Florida Steps Ahead in Lawsuit Against The CDC

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The State of Florida scored a partial victory Friday afternoon in its lawsuit against the U.S. Centers for Disease Control and Prevention concerning the agency’s Conditional Sailing Order.

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(Photo courtesy of CDC)

Florida’s Governor, Ron DeSantis, filed a lawsuit against the CDC in April of this year, accusing the agency of overreach, creating arbitrary and capricious rules, and unnecessarily delaying the issuing of guidance that would allow the cruise industry to resume service, citing economic harm for the state.

In a 124 page order on Friday, U.S. District Court Judge Steven Merryday ruled in favor of Florida, granting the state the preliminary injunction it sought to essentially nullify the CDC’s Conditional Sailing Order.

Explained: The CDC’s Conditional Sailing Order

Citing legal precedent that indicated Florida would likely succeed in most of its claims once the suit reached trial, Merryday wrote, “In brief, this order confirms Florida’s constitutional and statutory standing to assert the claims in the complaint. This order finds that Florida is highly likely to prevail on the merits of the claim that CDC’s conditional sailing order and the implementing orders [that] exceed the authority delegated to CDC.”

Merryday granted a preliminary injunction to the State of Florida, prohibiting the CDC from implementing and enforcing the Conditional Sailing Order against any cruise ships arriving or departing from a Florida port.

The judge delayed the implementation of the preliminary injunction until 12:01 am ET on July 18, 2021. At that time, conditions and restrictions in the Conditional Sailing Order will become non-binding recommendations, similar to guidelines the CDC has issued for other industries during the COVID-19 pandemic.

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(Photo courtesy of CDC)

The injunction permits the CDC to file narrower Conditional Sail guidelines with the court no later than July 2, 2021, noting that “motion … must support the proposed terms with current scientific evidence and fully disclose — if unavailable to the public — scientific evidence, including methodology, raw data, analysis, and the like and the names and qualifications of the scientists participating in the study,” and that it must respect the more limited powers Merryday lays out for the CDC. Once the CDC files its motion, Florida has seven days to respond.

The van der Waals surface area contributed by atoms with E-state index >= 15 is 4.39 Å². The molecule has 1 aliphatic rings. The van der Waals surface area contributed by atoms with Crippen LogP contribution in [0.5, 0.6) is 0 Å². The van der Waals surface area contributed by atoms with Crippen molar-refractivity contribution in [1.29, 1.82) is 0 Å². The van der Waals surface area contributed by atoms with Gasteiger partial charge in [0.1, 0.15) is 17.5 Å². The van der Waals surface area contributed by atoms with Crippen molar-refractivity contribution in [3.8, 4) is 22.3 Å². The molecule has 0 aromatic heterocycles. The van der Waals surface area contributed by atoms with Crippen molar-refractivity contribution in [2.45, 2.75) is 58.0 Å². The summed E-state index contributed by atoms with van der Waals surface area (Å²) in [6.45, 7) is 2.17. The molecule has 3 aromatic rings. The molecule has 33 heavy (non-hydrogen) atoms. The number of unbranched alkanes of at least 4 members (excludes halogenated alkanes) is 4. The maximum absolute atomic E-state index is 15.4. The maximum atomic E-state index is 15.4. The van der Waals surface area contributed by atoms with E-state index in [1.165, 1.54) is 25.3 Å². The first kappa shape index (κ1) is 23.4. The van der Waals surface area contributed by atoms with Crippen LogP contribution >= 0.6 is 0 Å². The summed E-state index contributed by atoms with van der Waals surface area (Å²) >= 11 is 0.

Merryday was appointed to the United States District Court for the Middle District of Florida by President George H. W. Bush in 1992, and became Chief Judge of the District Court in 2015.

READ: Florida Sues CDC, Demanding Cruise Ships Be Allowed to Sail

“The health and safety of cruise passengers, crew and the communities we visit remain the top priority for CLIA cruise line members, and cruise ships are well on their way to offering the traveling public a high level of COVID-19 mitigation,” Cruise Lines Industry Association spokesperson Laziza Lambert said in a statement to the Associated Press, indicating the group was still determining what the ruling meant for the resumption of cruise service.

Carnival Corporation’s Roger Frizzell told Cruise Radio, “We are in the process of reviewing it.”

The CDC first issued a “No Sail Order,” prohibiting cruise ships sailing from any U.S. ports, in mid-March 2020, just as the COVID-19 health crisis was becoming a global pandemic.

After multiple extensions on the order as the pandemic raged on, it was finally lifted on October 31, 2020.

On the same day, the No Sail Order was replaced with the Conditional Sailing Order studied at issue in today’s ruling.

The Conditional Sailing Order has gone through multiple iterations and guidance changes as the global situation has evolved.

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